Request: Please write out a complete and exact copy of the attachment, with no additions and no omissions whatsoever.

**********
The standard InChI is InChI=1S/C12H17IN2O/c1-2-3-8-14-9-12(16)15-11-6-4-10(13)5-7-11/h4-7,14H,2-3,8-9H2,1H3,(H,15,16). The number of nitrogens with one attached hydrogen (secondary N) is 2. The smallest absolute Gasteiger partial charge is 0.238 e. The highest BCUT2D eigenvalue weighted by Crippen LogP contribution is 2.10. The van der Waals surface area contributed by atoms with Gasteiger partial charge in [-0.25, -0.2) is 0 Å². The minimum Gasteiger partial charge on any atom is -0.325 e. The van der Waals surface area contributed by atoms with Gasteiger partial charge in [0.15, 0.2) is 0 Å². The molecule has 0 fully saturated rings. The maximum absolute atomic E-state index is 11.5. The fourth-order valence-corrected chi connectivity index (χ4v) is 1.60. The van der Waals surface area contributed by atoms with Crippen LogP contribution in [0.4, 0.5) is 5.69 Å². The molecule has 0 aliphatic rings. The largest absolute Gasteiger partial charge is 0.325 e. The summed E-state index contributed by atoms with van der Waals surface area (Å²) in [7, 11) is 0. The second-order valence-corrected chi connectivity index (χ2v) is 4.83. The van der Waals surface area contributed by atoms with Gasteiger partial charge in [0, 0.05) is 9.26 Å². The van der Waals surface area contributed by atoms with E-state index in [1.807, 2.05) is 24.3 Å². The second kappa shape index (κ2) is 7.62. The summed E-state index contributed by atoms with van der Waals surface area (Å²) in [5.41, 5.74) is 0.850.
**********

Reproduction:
The standard InChI is InChI=1S/C12H17IN2O/c1-2-3-8-14-9-12(16)15-11-6-4-10(13)5-7-11/h4-7,14H,2-3,8-9H2,1H3,(H,15,16). The number of nitrogens with one attached hydrogen (secondary N) is 2. The smallest absolute Gasteiger partial charge is 0.238 e. The highest BCUT2D eigenvalue weighted by Crippen LogP contribution is 2.10. The van der Waals surface area contributed by atoms with Gasteiger partial charge in [-0.25, -0.2) is 0 Å². The minimum Gasteiger partial charge on any atom is -0.325 e. The van der Waals surface area contributed by atoms with Gasteiger partial charge in [0.15, 0.2) is 0 Å². The molecule has 0 fully saturated rings. The maximum absolute atomic E-state index is 11.5. The fourth-order valence-corrected chi connectivity index (χ4v) is 1.60. The van der Waals surface area contributed by atoms with Crippen LogP contribution in [0.4, 0.5) is 5.69 Å². The molecule has 0 aliphatic rings. The largest absolute Gasteiger partial charge is 0.325 e. The summed E-state index contributed by atoms with van der Waals surface area (Å²) in [7, 11) is 0. The second-order valence-corrected chi connectivity index (χ2v) is 4.83. The van der Waals surface area contributed by atoms with Gasteiger partial charge in [0, 0.05) is 9.26 Å². The van der Waals surface area contributed by atoms with E-state index in [1.807, 2.05) is 24.3 Å². The second kappa shape index (κ2) is 7.62. The summed E-state index contributed by atoms with van der Waals surface area (Å²) in [5.41, 5.74) is 0.850.